Next, they measured the samples' RNA levels, compiled the information into a database and integrated the database into MaizeGBD, the go-to resource for browsing the corn genome online. On MaizeGBD the information contained in the atlas is freely available to all, notes Sekhon, and corn researchers would be wise to consult it.
"Before scientists start spending time and money on a gene that they think is functional in roots or cob or wherever, they should really check out the atlas before they go too far," he says.
The research was supported by the Great Lakes Bioenergy Research Center, one of three U.S. Department of Energy Bioenergy Research Centers funded to make transformational breakthroughs in cellulosic biofuels technology. The GLBRC is led by UW-Madison, with Michigan State University as a major partner.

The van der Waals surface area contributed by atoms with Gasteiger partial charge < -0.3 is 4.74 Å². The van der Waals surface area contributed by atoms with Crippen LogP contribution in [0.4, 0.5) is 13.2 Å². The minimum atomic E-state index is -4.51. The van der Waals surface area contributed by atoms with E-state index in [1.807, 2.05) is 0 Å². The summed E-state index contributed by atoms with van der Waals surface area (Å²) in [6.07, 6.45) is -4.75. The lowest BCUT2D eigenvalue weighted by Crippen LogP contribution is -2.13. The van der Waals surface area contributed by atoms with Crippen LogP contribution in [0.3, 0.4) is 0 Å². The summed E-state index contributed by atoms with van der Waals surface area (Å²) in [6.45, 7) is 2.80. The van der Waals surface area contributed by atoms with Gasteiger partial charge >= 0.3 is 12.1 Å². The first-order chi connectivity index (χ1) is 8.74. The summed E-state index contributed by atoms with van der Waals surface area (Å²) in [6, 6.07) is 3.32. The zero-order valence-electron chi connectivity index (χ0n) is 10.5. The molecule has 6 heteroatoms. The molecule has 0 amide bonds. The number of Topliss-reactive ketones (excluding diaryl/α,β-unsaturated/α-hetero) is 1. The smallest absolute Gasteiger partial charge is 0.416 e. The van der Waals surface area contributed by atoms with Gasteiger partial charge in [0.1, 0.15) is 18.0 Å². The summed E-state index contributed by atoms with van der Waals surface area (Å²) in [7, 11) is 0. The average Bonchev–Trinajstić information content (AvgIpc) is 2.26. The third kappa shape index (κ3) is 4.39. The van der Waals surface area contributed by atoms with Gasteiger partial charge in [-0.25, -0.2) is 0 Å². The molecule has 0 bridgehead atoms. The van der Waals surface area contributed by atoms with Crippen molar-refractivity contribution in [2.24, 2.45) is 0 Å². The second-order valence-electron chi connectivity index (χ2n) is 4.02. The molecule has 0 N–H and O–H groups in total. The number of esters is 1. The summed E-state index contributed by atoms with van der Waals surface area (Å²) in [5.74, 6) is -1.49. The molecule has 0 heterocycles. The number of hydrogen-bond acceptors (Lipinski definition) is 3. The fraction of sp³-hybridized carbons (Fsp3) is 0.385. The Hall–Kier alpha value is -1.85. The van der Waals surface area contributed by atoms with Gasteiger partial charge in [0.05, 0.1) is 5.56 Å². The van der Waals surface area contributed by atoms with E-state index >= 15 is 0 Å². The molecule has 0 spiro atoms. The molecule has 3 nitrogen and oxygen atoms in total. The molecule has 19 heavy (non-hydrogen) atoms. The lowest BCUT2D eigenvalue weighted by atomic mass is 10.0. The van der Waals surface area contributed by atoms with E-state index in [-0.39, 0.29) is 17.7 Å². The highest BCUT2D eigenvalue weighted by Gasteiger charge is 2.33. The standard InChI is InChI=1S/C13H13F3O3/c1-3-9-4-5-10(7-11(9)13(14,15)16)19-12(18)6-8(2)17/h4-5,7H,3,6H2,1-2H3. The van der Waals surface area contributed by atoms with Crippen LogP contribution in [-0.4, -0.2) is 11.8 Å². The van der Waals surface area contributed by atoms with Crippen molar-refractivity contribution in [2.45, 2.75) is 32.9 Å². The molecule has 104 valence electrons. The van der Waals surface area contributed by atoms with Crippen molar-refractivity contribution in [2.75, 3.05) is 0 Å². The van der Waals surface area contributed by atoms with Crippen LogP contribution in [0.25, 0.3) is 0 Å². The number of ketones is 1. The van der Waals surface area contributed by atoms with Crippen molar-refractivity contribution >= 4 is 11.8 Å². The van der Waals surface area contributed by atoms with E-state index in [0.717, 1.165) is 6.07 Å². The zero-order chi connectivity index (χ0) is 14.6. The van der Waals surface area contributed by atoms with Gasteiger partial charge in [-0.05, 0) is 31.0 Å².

In addition to Kaeppler and Sekhon, co-authors of the study include Natalia de Leon, assistant professor of agronomy at UW-Madison; Robin Buell, associate professor of plant biology at Michigan State University; Haining Lin, visiting research associate in Buell's laboratory and the study's other co-lead author; Candice Hansey, visiting research associate in Buell's laboratory; and Kevin Childs, visiting assistant professor in Buell's lab.